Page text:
There is currently a lot of interest in generating metagenome assembled genomes (MAGs) from microbiome data, so we will work through this process including potential tools you might use for the various steps, as well as things to consider in controlling the quality of your data. An introduction to MGnify will also highlight the specialised pipelines used to analyse different types of microbiome data: amplicon, WGS reads, and assemblies.

What are the highlights of the course?

The course will give an overview of metagenomic data analysis including, browsing public data, quality control, and assembly of sequenced metagenomes, tools, and methods to analyse metagenomic data and submission to public archives. There will be a mixture of live and recorded talks, practicals, and Q&A’s with lots of opportunities for discussion. A personal highlight is the chance to learn about the research projects of others attending the course!


Interested in this course? Apply by 03 September.

For more upcoming events on cancer research take a look at our event listing.

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Bioinformatics for Biobusiness: make biodata work for you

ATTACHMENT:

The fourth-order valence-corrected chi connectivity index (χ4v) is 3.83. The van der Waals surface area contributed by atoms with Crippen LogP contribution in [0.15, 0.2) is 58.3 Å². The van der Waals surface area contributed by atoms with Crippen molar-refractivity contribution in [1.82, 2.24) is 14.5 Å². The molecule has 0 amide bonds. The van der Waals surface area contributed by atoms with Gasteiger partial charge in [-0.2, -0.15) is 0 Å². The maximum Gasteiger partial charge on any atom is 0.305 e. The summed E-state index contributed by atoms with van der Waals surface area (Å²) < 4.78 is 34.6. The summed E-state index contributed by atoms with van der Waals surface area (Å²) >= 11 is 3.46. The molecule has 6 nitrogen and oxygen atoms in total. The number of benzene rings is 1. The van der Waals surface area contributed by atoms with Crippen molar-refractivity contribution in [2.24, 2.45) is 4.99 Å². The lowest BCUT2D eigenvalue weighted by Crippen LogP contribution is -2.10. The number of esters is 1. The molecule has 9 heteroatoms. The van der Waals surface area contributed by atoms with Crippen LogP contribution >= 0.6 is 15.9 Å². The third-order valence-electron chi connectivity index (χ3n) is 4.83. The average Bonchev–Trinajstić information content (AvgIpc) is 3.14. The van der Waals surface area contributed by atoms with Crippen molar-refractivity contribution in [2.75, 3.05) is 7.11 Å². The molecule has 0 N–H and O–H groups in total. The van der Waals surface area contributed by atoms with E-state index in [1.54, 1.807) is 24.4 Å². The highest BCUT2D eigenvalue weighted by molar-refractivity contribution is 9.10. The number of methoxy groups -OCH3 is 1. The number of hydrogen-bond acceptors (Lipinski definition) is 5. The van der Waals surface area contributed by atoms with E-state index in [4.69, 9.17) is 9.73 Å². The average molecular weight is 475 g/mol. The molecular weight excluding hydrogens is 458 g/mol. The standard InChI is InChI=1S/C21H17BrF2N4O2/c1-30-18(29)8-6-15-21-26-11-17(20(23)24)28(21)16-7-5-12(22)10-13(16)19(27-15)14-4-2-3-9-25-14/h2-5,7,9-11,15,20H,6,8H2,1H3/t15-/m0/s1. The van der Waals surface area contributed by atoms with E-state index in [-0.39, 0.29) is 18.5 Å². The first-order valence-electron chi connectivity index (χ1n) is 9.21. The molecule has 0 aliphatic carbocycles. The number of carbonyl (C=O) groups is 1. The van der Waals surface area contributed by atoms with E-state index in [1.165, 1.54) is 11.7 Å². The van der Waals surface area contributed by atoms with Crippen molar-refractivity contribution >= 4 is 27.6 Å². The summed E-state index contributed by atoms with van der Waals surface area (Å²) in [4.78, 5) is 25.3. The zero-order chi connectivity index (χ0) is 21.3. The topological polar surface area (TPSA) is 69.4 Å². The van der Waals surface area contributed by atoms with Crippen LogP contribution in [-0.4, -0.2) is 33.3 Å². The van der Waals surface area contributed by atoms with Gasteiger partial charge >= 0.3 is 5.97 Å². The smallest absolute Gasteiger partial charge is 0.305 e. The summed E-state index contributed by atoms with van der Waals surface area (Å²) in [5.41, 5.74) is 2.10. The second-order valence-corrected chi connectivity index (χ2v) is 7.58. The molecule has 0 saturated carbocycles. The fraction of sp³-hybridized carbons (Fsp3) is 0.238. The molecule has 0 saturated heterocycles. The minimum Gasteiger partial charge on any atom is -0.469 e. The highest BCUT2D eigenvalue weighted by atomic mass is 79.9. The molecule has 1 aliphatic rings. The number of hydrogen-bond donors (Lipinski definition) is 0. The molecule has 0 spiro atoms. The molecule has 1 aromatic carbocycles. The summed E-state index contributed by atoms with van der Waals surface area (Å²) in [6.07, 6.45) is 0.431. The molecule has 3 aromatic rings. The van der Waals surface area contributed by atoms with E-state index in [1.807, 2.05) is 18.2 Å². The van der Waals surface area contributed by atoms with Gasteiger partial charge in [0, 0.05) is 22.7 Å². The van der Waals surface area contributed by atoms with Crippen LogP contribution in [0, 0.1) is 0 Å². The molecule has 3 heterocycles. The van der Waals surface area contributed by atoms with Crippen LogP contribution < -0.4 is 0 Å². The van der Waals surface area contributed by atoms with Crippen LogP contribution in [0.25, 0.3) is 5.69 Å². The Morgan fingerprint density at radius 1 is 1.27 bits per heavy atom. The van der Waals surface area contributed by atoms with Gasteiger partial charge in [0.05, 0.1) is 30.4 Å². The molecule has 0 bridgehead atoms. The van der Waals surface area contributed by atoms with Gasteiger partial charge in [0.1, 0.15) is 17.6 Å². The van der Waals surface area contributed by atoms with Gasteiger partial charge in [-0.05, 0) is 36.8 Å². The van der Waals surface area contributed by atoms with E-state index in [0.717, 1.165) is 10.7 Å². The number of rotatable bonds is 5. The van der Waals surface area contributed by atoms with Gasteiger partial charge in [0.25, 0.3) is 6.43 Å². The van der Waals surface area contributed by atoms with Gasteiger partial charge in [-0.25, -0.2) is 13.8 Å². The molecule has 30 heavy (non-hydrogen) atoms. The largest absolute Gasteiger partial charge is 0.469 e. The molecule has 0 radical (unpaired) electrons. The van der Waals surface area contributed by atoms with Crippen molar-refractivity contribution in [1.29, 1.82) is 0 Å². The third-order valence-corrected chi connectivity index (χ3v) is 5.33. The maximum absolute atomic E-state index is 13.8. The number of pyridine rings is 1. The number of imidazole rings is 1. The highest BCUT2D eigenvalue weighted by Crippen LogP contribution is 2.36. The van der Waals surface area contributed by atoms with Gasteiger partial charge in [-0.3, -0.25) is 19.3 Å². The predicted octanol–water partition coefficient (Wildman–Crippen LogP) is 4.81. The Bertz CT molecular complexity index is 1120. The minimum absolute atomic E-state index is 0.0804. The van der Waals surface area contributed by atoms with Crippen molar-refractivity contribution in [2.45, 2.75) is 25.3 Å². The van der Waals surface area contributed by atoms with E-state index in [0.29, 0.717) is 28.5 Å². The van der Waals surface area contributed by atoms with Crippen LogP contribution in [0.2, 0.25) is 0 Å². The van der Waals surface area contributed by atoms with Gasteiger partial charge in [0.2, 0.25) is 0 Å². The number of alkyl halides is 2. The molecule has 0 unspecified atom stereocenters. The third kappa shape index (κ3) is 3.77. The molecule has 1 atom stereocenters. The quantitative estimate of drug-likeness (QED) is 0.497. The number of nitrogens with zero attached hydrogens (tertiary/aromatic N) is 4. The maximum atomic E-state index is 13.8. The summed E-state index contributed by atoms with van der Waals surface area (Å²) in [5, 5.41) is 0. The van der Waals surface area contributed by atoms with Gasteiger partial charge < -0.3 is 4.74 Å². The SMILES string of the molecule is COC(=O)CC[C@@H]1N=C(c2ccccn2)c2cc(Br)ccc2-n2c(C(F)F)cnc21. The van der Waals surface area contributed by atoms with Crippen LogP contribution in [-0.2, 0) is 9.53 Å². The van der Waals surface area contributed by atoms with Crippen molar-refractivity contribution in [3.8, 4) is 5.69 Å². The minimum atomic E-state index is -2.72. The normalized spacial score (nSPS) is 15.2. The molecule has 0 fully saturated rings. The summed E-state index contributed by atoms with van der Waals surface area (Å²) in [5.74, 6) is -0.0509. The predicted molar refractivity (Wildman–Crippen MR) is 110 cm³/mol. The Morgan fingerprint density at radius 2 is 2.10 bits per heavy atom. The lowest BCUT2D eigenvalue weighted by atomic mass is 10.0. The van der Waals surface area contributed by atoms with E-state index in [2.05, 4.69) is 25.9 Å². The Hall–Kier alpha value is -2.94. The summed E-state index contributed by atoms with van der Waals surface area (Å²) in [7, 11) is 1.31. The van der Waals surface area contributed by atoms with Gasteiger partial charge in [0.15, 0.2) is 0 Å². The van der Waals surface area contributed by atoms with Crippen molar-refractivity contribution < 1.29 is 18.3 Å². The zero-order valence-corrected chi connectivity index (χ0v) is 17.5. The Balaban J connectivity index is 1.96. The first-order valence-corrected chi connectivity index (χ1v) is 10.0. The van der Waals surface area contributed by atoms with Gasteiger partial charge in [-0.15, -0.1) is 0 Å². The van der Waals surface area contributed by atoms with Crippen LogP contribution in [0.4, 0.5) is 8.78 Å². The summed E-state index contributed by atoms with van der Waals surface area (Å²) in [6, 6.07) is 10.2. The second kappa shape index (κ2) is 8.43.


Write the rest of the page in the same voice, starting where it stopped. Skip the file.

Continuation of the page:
This year EMBL’s European Bioinformatics Institute (EMBL-EBI) is teaming up with Medicines Discovery Catapult (MDC) on 22nd April to deliver an exciting new SME forum: Bioinformatics for Biobusiness (B4BB). This virtual event will promote the power of bioinformatics in driving success across the life science business sectors.

We’re welcoming all businesses engaged in using biodata to take a deep-dive into how to use bioinformatics to grow your business. The agenda has been developed in an open forum style, with a full line-up of expert speakers, including John Overington, Chief Informatics Officer at MDC, Jason Swedlow, Professor of Quantitative Cell Biology at the University of Dundee and Neil Hall, Joint Head of ELIXIR-UK). There is also an opportunity to book a 1:1 meeting with Marc Daigneault, Head of Research Funding at Medicines Discovery Catapult.

Meet in small groups with expert bioinformaticians, and like-minded SMEs using informatics to advance their businesses Explore software tools and services enabling access and analyses in various biomolecular domains Discover available support, and the diverse range of open biological data resources Hear updates on the latest developments in genomics, proteins, chemical biology and imaging Discover available support, and the diverse range of open biological data resources

The half day interactive forum will bring together a raft of information from EMBL-EBI’s bioinformatics resources that are made public and freely available to the global R&D community, and a chance to discover the support available from MDC and their work to reshape the medicines discovery community by championing innovative life science technology in the UK.